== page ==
What’s more, when the Ox and Bucks get into close combat, their Tough Fighters special rule doubles down on Bolt Action’s already brutal melee system, to make the plucky Brits frighteningly good at wiping out whole squads with just their trusty bayonets.
In the scenario I played (the first of three, simulating the initial British assault on the bridge’s eastern end), these in-built rules made for brilliant thematic gameplay.
Leaping from our Horsa gliders to take the numerically superior Germans unawares, and immediately pinning them with coordinated fire thanks to Major Howard’s order-giving abilities, was honestly a fantastically absorbing wargaming moment.
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Significantly, though, the Shirkers and Tough Fighters rules are not explained anywhere in the included booklet – you’ll need the full Bolt Action Second Edition rulebook to find out how they work.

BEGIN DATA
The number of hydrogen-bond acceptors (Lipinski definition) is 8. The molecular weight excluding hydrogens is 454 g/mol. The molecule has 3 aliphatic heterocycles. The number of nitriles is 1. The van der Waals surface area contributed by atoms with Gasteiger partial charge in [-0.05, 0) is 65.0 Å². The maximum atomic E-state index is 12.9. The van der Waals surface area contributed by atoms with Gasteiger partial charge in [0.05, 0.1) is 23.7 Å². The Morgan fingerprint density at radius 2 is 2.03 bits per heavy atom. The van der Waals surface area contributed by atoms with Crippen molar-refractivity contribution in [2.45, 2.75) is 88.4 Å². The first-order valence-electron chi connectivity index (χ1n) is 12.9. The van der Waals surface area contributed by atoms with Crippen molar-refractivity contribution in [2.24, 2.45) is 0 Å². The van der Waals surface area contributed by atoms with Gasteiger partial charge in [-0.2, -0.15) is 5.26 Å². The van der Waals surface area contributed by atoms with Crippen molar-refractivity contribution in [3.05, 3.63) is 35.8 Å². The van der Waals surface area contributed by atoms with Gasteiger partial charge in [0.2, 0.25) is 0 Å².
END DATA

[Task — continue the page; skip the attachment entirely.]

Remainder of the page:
The Pegasus Bridge scenario booklet squeezes all Bolt Action’s basic rules onto its back cover, and there’s a free PDF of the core rules on the Warlord site, so yes, you can play with only this box – but you can’t play these scenarios the way they’re meant to be played, and your games will boil down to numbers. Without those special rules, the Brits would get stomped, 99 times out of 100. It just ain’t right.
Who is Bolt Action Pegasus Bridge for?
All of which is to say that this box, on its own, is not the best choice for newcomers to Bolt Action. While the free core rules get you most of the way, the in-box historical scenarios don’t function if you don’t have access to the main rulebook.